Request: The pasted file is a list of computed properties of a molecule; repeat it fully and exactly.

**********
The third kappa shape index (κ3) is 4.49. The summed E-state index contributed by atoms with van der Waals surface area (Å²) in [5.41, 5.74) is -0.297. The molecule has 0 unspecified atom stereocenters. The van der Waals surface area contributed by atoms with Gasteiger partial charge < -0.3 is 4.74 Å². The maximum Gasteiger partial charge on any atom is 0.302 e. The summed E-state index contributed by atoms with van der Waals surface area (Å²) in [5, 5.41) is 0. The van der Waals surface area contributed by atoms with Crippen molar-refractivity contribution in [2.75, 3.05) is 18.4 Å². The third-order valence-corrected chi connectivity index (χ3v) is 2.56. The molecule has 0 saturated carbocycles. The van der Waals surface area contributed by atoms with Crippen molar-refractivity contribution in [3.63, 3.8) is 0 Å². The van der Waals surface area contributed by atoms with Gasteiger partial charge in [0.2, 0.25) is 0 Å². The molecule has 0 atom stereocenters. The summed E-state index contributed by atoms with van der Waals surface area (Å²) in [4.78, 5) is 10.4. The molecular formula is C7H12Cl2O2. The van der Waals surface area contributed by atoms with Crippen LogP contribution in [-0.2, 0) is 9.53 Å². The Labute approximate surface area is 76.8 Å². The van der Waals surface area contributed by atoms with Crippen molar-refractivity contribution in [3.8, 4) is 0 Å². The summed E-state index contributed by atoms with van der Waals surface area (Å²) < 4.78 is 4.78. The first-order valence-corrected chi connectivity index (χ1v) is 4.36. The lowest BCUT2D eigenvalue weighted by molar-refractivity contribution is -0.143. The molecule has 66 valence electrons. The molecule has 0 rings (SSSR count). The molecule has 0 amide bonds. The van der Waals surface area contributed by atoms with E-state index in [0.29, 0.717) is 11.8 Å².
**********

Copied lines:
The third kappa shape index (κ3) is 4.49. The summed E-state index contributed by atoms with van der Waals surface area (Å²) in [5.41, 5.74) is -0.297. The molecule has 0 unspecified atom stereocenters. The van der Waals surface area contributed by atoms with Gasteiger partial charge < -0.3 is 4.74 Å². The maximum Gasteiger partial charge on any atom is 0.302 e. The summed E-state index contributed by atoms with van der Waals surface area (Å²) in [5, 5.41) is 0. The van der Waals surface area contributed by atoms with Crippen molar-refractivity contribution in [2.75, 3.05) is 18.4 Å². The third-order valence-corrected chi connectivity index (χ3v) is 2.56. The molecule has 0 saturated carbocycles. The van der Waals surface area contributed by atoms with Crippen molar-refractivity contribution in [3.63, 3.8) is 0 Å². The van der Waals surface area contributed by atoms with Gasteiger partial charge in [0.2, 0.25) is 0 Å². The molecule has 0 atom stereocenters. The summed E-state index contributed by atoms with van der Waals surface area (Å²) in [4.78, 5) is 10.4. The molecular formula is C7H12Cl2O2. The van der Waals surface area contributed by atoms with Crippen LogP contribution in [-0.2, 0) is 9.53 Å². The Labute approximate surface area is 76.8 Å². The van der Waals surface area contributed by atoms with Crippen molar-refractivity contribution in [3.8, 4) is 0 Å². The summed E-state index contributed by atoms with van der Waals surface area (Å²) < 4.78 is 4.78. The first-order valence-corrected chi connectivity index (χ1v) is 4.36. The lowest BCUT2D eigenvalue weighted by molar-refractivity contribution is -0.143. The molecule has 66 valence electrons. The molecule has 0 rings (SSSR count). The molecule has 0 amide bonds. The van der Waals surface area contributed by atoms with E-state index in [0.29, 0.717) is 11.8 Å².